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A novel device reduces anal pain after rubber band ligation: a randomized controlled trial.

Lam TJ, Felt-Bersma RJ - Tech Coloproctol (2012)

Bottom Line: Of the remaining 27/36 patients (75 %) who did not notice improvement, 5/36 patients (14 %) found the insertion of the cooler uncomfortable and 1/36 patients (3 %) experienced nausea.No complications occurred during or after the use of the cooler.The 14/50 patients (28 %), who did not use the cooler, had a lower post-banding pain score compared with patients who used the cooler (1.4 vs 6.4; P < 0.001).

View Article: PubMed Central - PubMed

Affiliation: Department of Gastroenterology and Hepatology, VU University Medical Center, P.O. Box 7057, 1007 MB, Amsterdam, The Netherlands. tj.lam@vumc.nl

ABSTRACT

Background: Anal pain is a well-known sequel of rubber band ligation (RBL). A plastic device, the anal cooler which can be frozen in a freezer, has been developed to reduce anal pain. It contains a mixture of glycols and has a minimum temperature of 4 °C. This study was designed to investigate the efficacy of the anal cooler in pain relief after RBL.

Methods: Between 2009 and 2010, 100 patients who underwent RBL were prospectively randomized into an anal cooler group (n = 50) or a control group (n = 50). The anal cooler group was instructed to use the cooler when they had pain. All patients were asked to keep a pain diary (0 = no pain; 10 = extreme pain), and follow-up was performed after 3-6 weeks.

Results: It was found that 24/50 patients (48 %) in the anal cooler group and 31/50 (62 %) in the control group needed oral analgesics (NS). In total, 36/50 patients (72 %) used the anal cooler. Of these, 9/36 patients (25 %) noticed improvement. Of the remaining 27/36 patients (75 %) who did not notice improvement, 5/36 patients (14 %) found the insertion of the cooler uncomfortable and 1/36 patients (3 %) experienced nausea. No complications occurred during or after the use of the cooler. The 14/50 patients (28 %), who did not use the cooler, had a lower post-banding pain score compared with patients who used the cooler (1.4 vs 6.4; P < 0.001).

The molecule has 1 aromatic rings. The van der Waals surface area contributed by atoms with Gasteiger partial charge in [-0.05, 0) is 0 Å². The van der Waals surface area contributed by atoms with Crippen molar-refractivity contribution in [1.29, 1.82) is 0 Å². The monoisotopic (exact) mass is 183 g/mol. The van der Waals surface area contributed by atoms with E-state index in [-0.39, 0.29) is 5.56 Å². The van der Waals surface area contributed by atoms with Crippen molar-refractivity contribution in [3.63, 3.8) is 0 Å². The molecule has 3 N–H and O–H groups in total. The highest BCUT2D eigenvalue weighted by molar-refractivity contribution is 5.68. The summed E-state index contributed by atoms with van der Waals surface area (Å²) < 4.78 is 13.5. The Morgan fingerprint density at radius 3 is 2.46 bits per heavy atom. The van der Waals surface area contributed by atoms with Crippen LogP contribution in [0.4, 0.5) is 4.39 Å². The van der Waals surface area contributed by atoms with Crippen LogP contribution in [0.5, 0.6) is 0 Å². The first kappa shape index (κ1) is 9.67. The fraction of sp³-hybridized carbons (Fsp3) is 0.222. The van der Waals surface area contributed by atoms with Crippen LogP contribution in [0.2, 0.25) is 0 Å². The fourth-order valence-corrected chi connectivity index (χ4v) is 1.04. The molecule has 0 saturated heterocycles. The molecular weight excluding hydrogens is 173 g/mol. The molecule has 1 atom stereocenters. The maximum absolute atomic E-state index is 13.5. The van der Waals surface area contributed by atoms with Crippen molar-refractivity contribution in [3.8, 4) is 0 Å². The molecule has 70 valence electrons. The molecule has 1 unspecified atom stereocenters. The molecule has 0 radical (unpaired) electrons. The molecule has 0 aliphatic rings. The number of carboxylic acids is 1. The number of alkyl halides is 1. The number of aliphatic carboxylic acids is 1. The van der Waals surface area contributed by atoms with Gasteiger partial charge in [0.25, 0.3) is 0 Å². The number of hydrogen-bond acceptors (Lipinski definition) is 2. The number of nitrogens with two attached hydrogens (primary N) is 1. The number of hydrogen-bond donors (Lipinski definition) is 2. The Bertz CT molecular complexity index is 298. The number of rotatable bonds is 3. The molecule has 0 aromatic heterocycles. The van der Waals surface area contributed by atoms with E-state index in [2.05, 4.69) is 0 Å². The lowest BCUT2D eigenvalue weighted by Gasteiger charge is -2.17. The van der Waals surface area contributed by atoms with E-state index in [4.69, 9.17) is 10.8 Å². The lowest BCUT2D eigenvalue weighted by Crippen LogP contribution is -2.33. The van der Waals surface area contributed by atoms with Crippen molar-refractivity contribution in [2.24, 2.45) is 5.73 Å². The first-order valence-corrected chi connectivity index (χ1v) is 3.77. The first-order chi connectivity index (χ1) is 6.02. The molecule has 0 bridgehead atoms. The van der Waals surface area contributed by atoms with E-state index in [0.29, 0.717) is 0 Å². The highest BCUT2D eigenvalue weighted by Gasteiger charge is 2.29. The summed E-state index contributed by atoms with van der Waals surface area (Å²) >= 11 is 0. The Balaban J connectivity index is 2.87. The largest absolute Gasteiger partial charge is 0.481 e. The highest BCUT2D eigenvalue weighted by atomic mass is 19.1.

Conclusions: Although post-banding pain after RBL is usually mild, the anal cooler seems to relieve anal pain in 25 % of the patients who used the device.

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Related in: MedlinePlus

Flow-chart of 100 randomized patients
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Fig2: Flow-chart of 100 randomized patients

Mentions: The mean number of bands applied per patient was 4 (range 1.8). After the treatment, 50 patients were randomized to the anal cooler group and 50 patients to the control group (Fig. 2). The demographics of both groups were not significantly different. The mean number of bands per session per patient was 1.6 (range 1–5).Fig. 2


A novel device reduces anal pain after rubber band ligation: a randomized controlled trial.

Lam TJ, Felt-Bersma RJ - Tech Coloproctol (2012)

Flow-chart of 100 randomized patients
© Copyright Policy
Related In: Results  -  Collection

Show All Figures
getmorefigures.php?uid=PMC3368112&req=5

Fig2: Flow-chart of 100 randomized patients
Mentions: The mean number of bands applied per patient was 4 (range 1.8). After the treatment, 50 patients were randomized to the anal cooler group and 50 patients to the control group (Fig. 2). The demographics of both groups were not significantly different. The mean number of bands per session per patient was 1.6 (range 1–5).Fig. 2

Bottom Line: Of the remaining 27/36 patients (75 %) who did not notice improvement, 5/36 patients (14 %) found the insertion of the cooler uncomfortable and 1/36 patients (3 %) experienced nausea.No complications occurred during or after the use of the cooler.The 14/50 patients (28 %), who did not use the cooler, had a lower post-banding pain score compared with patients who used the cooler (1.4 vs 6.4; P < 0.001).

View Article: PubMed Central - PubMed

Affiliation: Department of Gastroenterology and Hepatology, VU University Medical Center, P.O. Box 7057, 1007 MB, Amsterdam, The Netherlands. tj.lam@vumc.nl

ABSTRACT

Background: Anal pain is a well-known sequel of rubber band ligation (RBL). A plastic device, the anal cooler which can be frozen in a freezer, has been developed to reduce anal pain. It contains a mixture of glycols and has a minimum temperature of 4 °C. This study was designed to investigate the efficacy of the anal cooler in pain relief after RBL.

Methods: Between 2009 and 2010, 100 patients who underwent RBL were prospectively randomized into an anal cooler group (n = 50) or a control group (n = 50). The anal cooler group was instructed to use the cooler when they had pain. All patients were asked to keep a pain diary (0 = no pain; 10 = extreme pain), and follow-up was performed after 3-6 weeks.

Results: It was found that 24/50 patients (48 %) in the anal cooler group and 31/50 (62 %) in the control group needed oral analgesics (NS). In total, 36/50 patients (72 %) used the anal cooler. Of these, 9/36 patients (25 %) noticed improvement. Of the remaining 27/36 patients (75 %) who did not notice improvement, 5/36 patients (14 %) found the insertion of the cooler uncomfortable and 1/36 patients (3 %) experienced nausea. No complications occurred during or after the use of the cooler. The 14/50 patients (28 %), who did not use the cooler, had a lower post-banding pain score compared with patients who used the cooler (1.4 vs 6.4; P < 0.001).

Conclusions: Although post-banding pain after RBL is usually mild, the anal cooler seems to relieve anal pain in 25 % of the patients who used the device.

Show MeSH
Related in: MedlinePlus